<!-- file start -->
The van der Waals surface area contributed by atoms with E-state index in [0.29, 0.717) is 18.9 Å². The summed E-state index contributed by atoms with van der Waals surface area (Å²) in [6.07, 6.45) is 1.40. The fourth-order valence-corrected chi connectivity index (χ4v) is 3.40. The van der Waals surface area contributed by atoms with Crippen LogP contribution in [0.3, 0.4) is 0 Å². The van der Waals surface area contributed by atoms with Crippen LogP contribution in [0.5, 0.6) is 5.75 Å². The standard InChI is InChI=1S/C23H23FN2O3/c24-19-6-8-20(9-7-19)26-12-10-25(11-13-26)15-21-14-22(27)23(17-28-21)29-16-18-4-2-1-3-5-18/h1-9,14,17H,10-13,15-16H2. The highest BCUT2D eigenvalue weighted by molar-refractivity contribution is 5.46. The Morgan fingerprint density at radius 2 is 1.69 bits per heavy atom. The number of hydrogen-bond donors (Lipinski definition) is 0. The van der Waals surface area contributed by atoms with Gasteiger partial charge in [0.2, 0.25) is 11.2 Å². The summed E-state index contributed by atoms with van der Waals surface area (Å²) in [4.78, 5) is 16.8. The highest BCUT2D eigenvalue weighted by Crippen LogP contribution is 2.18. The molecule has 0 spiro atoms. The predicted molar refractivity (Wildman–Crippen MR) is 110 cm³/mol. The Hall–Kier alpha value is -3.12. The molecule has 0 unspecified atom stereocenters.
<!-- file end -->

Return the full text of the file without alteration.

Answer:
The van der Waals surface area contributed by atoms with E-state index in [0.29, 0.717) is 18.9 Å². The summed E-state index contributed by atoms with van der Waals surface area (Å²) in [6.07, 6.45) is 1.40. The fourth-order valence-corrected chi connectivity index (χ4v) is 3.40. The van der Waals surface area contributed by atoms with Crippen LogP contribution in [0.3, 0.4) is 0 Å². The van der Waals surface area contributed by atoms with Crippen LogP contribution in [0.5, 0.6) is 5.75 Å². The standard InChI is InChI=1S/C23H23FN2O3/c24-19-6-8-20(9-7-19)26-12-10-25(11-13-26)15-21-14-22(27)23(17-28-21)29-16-18-4-2-1-3-5-18/h1-9,14,17H,10-13,15-16H2. The highest BCUT2D eigenvalue weighted by molar-refractivity contribution is 5.46. The Morgan fingerprint density at radius 2 is 1.69 bits per heavy atom. The number of hydrogen-bond donors (Lipinski definition) is 0. The van der Waals surface area contributed by atoms with Gasteiger partial charge in [0.2, 0.25) is 11.2 Å². The summed E-state index contributed by atoms with van der Waals surface area (Å²) in [4.78, 5) is 16.8. The highest BCUT2D eigenvalue weighted by Crippen LogP contribution is 2.18. The molecule has 0 spiro atoms. The predicted molar refractivity (Wildman–Crippen MR) is 110 cm³/mol. The Hall–Kier alpha value is -3.12. The molecule has 0 unspecified atom stereocenters.